The red-headed boy who doesn't speak much showed us his double ankles. Some people began passing out, sleeping bags and limbs melding to become a spiderweb upon which a few other people rested. Other people started coming out.

Being in a room full of not-entirely-straight people is a strange experience I've started to have more and more these days. This was the first time I've been around for that we all admitted it together. There's a certain intimacy given by the total acceptance, by the fact that for once you are part of the majority and that everyone in the room understands a little piece of what you've been fighting with. I'll never capture it with words, but, on some level, we made magic that night.

The girl who is surprised every time someone tells her that she's quiet is on the lesbian side of bi. The semi-attractive boy is gay. The entire right side of the room is pansexual. The exhibitionist is bi. The neurotic is a repressed bisexual, hiding a girlfriend away in the little old town that she moved here from, but she didn't mention that. 

Instead, the intimacy of the moment struck her in a different way.

She was laid out on top of the Hulk and pretended to doze, until the two of them - sitting in a room full of people, lying on a web made of people - began to make out, with the gender neutral Asian narrating every movement they made in a futile effort to make them stop.

It was a night of breaking down our inhibitions.

Meanwhile, my friend - the one who would in a few weeks break his hand against a stud - told me that the first friend I had trusted with my secret had told already told him everything about me. Later, I would cut up my hand by repeatedly finding the metal pole in the center of a cheap punching bag while relieving stress with no gloves on.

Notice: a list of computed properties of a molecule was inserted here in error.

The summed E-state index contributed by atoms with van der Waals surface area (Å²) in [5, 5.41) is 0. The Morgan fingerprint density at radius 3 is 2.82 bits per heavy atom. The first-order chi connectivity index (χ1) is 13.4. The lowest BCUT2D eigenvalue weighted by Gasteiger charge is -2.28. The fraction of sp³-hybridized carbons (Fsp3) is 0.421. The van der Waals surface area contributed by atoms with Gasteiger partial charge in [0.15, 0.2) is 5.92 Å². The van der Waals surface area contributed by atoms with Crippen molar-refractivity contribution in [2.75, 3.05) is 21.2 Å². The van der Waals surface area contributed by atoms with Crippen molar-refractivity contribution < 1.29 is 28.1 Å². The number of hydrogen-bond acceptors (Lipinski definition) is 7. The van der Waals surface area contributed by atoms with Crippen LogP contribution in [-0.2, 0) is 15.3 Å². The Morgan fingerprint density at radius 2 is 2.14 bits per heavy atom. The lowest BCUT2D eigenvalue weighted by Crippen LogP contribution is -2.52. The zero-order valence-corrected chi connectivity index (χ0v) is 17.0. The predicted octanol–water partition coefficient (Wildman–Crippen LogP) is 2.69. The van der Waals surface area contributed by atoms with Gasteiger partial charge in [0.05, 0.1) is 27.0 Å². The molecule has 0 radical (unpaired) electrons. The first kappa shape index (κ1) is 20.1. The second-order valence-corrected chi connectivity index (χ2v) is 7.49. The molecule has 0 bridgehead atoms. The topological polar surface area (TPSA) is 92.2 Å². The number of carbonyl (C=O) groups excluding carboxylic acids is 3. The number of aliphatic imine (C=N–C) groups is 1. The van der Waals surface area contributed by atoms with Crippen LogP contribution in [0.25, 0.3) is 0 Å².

Then, it got late.

Rumor has it that the neurotic tried to go further, that the Hulk turned her down. A few of us traded numbers, made promises to meet up again. When the sun came up, people started leaving in clumps, in strings like jellyfish tentacles splayed across the surface of the ocean. As they left, they took a little piece of intimacy out with them. Walked out with a little part of the atmosphere, and made the quickly emptying house more and more suffocating. 

When I came home to my empty house I immediately went to bed. When I woke up, I couldn't help but fixate on one part of the night. I had chosen to try and crowd surf on strangers when apparently I wasn't a good judge of character when it came to my closest friends. It seemed like a stupid risk, like I was threatening the shield I had been building up around myself for the past five years.

But then, I didn't want that shield anymore. I didn't want to keep lugging that monstrosity around with me any longer. Jumping into a pile of acquaintances seemed like a good remedy.

Anyways, everyone gets fucked up by something.

And, after all, I never get to go flying.